instead responsible. Although transformation occurred in some
kinds of bacteria, it could not be replicated in other bacteria (nor
in any higher organisms), and its significance seemed limited
primarily to medicine.
Scientists looking back on the Avery–MacLeod–McCarty experiment
have disagreed about just how influential it was in the 1940s and
Gunther Stent suggested that it was largely ignored, and
only celebrated afterwards—similarly to Gregor Mendel's work decades
before the rise of genetics. Others, such as
Joshua Lederberg and
Leslie C. Dunn, attest to its early significance and cite the
experiment as the beginning of molecular genetics.
A few microbiologists and geneticists had taken an interest in the
physical and chemical nature of genes before 1944, but the
Avery–MacLeod–McCarty experiment brought renewed and wider
interest in the subject. While the original publication did not
mention genetics specifically, Avery as well as many of the
geneticists who read the paper were aware of the genetic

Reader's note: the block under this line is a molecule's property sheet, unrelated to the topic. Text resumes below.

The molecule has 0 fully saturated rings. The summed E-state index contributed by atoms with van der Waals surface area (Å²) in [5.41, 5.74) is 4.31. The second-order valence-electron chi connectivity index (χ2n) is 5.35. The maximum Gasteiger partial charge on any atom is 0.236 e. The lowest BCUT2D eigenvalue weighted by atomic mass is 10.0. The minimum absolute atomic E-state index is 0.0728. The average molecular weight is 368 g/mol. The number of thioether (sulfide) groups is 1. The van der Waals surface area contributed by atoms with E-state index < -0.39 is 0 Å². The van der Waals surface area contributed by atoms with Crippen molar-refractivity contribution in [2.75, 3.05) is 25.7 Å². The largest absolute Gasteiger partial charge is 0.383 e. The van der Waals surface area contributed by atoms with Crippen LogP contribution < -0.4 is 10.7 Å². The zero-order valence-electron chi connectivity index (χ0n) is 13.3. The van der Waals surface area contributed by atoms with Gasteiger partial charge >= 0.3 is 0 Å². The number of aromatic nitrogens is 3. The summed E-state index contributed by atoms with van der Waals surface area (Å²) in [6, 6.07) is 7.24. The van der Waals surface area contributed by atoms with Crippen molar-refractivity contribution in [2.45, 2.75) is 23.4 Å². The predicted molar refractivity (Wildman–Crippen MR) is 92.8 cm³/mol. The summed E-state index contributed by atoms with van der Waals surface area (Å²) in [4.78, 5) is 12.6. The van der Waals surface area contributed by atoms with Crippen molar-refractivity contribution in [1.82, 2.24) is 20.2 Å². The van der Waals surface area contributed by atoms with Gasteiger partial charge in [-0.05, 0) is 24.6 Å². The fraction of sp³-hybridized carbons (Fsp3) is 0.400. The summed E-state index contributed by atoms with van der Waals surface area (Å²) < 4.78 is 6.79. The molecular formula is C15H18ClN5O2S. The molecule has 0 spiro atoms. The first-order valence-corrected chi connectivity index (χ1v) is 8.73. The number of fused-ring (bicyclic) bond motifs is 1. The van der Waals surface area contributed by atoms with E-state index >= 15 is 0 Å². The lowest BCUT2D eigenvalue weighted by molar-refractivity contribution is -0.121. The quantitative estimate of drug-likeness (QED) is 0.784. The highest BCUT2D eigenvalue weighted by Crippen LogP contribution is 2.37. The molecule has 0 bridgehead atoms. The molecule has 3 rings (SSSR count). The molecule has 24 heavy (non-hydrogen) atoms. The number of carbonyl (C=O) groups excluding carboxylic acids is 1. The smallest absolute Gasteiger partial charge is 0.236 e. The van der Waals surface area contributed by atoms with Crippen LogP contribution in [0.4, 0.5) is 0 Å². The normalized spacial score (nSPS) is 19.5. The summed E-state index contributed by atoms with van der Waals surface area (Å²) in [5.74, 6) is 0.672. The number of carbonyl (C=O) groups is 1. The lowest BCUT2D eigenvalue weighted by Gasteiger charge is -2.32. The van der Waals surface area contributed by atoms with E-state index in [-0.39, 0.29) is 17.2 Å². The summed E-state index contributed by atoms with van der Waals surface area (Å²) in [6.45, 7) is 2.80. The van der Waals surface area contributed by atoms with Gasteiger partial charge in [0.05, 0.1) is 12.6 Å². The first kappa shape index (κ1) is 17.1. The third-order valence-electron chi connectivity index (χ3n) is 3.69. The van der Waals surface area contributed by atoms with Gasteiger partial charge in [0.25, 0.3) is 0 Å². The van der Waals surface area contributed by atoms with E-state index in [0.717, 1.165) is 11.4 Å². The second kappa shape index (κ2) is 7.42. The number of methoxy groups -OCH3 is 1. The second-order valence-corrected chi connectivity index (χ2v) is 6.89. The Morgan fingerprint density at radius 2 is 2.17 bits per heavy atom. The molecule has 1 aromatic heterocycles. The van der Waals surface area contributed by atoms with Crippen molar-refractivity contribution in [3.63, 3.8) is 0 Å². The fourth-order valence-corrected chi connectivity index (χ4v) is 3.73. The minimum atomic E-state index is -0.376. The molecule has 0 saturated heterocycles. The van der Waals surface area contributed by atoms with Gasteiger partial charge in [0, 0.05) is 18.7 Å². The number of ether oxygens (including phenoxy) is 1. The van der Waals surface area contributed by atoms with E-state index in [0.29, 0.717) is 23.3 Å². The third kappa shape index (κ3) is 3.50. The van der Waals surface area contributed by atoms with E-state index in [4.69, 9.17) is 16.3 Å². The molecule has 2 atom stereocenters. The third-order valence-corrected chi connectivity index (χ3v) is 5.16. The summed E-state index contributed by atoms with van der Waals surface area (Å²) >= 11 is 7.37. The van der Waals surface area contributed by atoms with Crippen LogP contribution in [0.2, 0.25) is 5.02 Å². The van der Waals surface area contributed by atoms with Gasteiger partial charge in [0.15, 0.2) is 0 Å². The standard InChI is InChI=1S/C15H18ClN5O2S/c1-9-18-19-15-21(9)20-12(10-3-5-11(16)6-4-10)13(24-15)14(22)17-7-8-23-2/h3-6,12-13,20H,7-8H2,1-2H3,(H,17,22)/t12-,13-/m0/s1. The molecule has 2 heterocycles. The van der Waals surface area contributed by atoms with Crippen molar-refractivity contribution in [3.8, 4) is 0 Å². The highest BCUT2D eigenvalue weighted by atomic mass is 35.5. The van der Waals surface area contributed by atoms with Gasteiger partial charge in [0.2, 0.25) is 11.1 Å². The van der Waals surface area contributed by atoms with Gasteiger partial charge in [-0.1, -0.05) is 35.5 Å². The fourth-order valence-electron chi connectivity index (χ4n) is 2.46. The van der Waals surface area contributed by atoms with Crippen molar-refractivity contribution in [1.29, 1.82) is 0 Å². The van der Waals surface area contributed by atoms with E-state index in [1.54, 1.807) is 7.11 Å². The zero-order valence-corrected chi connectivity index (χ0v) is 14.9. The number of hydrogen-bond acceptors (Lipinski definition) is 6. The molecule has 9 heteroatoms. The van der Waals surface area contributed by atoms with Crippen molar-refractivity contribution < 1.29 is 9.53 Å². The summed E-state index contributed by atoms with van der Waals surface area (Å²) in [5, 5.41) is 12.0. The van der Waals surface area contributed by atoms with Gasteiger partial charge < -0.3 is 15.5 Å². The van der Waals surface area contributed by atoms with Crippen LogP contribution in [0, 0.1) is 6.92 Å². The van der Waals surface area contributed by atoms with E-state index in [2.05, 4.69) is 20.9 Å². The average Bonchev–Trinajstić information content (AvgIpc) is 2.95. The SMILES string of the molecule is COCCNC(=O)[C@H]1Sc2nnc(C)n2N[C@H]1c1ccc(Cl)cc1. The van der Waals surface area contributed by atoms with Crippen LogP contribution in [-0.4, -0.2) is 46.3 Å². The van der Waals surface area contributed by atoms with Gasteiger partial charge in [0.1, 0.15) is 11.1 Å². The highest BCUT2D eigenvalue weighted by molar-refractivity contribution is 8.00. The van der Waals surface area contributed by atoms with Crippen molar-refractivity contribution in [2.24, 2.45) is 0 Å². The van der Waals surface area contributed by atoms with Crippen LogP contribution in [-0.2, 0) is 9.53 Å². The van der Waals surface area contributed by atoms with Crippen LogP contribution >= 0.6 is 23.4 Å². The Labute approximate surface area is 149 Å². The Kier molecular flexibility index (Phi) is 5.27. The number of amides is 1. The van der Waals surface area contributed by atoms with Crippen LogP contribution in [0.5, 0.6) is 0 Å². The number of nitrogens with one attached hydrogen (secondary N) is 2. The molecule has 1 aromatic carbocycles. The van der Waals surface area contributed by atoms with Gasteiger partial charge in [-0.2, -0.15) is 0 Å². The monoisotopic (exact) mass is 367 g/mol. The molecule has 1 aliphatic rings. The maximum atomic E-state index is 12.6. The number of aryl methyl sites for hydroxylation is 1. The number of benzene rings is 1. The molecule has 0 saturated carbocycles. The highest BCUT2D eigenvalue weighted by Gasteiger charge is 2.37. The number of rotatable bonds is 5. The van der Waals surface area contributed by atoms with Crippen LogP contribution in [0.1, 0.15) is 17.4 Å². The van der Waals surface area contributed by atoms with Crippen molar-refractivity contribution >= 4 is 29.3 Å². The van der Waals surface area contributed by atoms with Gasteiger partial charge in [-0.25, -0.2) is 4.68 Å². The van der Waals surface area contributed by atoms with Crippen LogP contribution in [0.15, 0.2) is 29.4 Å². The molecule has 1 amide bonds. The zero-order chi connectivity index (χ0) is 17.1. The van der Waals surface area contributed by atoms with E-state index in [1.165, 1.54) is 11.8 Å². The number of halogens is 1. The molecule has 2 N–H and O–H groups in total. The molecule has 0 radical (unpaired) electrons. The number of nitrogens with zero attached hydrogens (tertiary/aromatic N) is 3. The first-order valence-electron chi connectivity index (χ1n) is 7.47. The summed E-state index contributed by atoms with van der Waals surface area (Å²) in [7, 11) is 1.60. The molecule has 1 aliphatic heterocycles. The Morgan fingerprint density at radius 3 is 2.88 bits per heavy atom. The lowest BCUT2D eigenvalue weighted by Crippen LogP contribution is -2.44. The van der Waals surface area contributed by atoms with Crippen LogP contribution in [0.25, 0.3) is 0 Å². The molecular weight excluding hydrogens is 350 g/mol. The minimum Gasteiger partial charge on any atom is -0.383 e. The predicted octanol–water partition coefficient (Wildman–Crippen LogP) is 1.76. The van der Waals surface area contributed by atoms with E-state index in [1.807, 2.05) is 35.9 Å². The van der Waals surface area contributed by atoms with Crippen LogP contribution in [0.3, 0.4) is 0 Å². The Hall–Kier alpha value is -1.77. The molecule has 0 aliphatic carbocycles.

implications—that Avery may have isolated the gene itself as pure
DNA. Biochemist Erwin Chargaff, geneticist
H. J. Muller
H. J. Muller and others
praised the result as establishing the biological specificity of DNA
and as having important implications for genetics if
DNA played a
similar role in higher organisms. In 1945, the
Royal Society awarded
Avery the Copley Medal, in part for his work on bacterial
Between 1944 and 1954, the paper was cited at least 239 times (with
citations spread evenly through those years), mostly in papers on
microbiology, immunochemistry, and biochemistry. In addition to the
follow-up work by McCarty and others at the Rockefeller Institute in
response to Mirsky's criticisms, the experiment spurred considerable
work in microbiology, where it shed new light on the analogies between